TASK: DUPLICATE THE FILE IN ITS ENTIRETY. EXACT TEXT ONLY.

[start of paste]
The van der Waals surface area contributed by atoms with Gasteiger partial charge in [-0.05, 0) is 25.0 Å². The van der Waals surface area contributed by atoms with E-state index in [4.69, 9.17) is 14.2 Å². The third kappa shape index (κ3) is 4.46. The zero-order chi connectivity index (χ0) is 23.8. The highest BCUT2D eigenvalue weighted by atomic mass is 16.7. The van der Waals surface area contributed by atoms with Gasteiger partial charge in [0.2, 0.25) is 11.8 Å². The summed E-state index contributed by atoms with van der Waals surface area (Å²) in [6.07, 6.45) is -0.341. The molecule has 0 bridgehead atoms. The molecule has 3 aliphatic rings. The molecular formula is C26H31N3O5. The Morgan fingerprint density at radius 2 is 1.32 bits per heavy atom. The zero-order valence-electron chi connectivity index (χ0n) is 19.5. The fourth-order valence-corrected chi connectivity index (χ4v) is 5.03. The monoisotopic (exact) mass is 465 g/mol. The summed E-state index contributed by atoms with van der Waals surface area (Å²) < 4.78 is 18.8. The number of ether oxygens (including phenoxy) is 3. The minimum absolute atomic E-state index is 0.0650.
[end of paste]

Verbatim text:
The van der Waals surface area contributed by atoms with Gasteiger partial charge in [-0.05, 0) is 25.0 Å². The van der Waals surface area contributed by atoms with E-state index in [4.69, 9.17) is 14.2 Å². The third kappa shape index (κ3) is 4.46. The zero-order chi connectivity index (χ0) is 23.8. The highest BCUT2D eigenvalue weighted by atomic mass is 16.7. The van der Waals surface area contributed by atoms with Gasteiger partial charge in [0.2, 0.25) is 11.8 Å². The summed E-state index contributed by atoms with van der Waals surface area (Å²) in [6.07, 6.45) is -0.341. The molecule has 0 bridgehead atoms. The molecule has 3 aliphatic rings. The molecular formula is C26H31N3O5. The Morgan fingerprint density at radius 2 is 1.32 bits per heavy atom. The zero-order valence-electron chi connectivity index (χ0n) is 19.5. The fourth-order valence-corrected chi connectivity index (χ4v) is 5.03. The monoisotopic (exact) mass is 465 g/mol. The summed E-state index contributed by atoms with van der Waals surface area (Å²) < 4.78 is 18.8. The number of ether oxygens (including phenoxy) is 3. The minimum absolute atomic E-state index is 0.0650.